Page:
The Financial Ombudsman Service says compensation payouts for payment protection insurance are “nowhere near” the profits banks made from the product.
Speaking to the Parliamentary Commission on Banking Standards last week, FOS chief executive Natalie Ceeney said banks made far more money from the products than they are paying back in redress.
The current total amount set aside by banks stands at around £12bn but some have predicted it could rise to as much as £25bn.
Last month, the FSA said it was in talks with the British Bankers’ Association about imposing an April 2014 deadline on PPI claims.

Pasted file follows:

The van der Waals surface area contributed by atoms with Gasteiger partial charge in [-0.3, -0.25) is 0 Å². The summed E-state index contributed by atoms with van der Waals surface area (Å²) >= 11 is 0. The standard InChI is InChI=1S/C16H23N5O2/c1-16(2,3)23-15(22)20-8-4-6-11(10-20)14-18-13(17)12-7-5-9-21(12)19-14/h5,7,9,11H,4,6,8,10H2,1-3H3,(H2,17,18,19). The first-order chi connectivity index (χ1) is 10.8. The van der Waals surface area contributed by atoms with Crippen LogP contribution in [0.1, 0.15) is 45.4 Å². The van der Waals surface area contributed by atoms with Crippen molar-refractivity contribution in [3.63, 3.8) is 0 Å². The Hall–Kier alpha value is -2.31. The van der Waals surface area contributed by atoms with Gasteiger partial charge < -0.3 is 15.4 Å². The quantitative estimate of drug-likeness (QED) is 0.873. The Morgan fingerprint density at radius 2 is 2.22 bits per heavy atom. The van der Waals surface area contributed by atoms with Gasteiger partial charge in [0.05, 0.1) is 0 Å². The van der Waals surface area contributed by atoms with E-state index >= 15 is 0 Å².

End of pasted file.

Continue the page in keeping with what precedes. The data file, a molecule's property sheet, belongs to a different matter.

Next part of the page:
Ceeney said: “Even the redress that has been repaid so far does not come anywhere near the profits made over PPI.
“It is certainly true that if they tackled this earlier the bill would be far lower, without doubt. One of the disappointing factors for us is that this has been a long period of prevarication where they thought that if they could kick it into the long grass it would go away. Unfortunately there is now a big bill that needs to be repaid.”
Lord Andrew Turnbull said banks’ own ”idiocy” stopped earlier payouts, while Labour MP Pat McFadden slammed the “ludicrous” timescale for PPI compensation.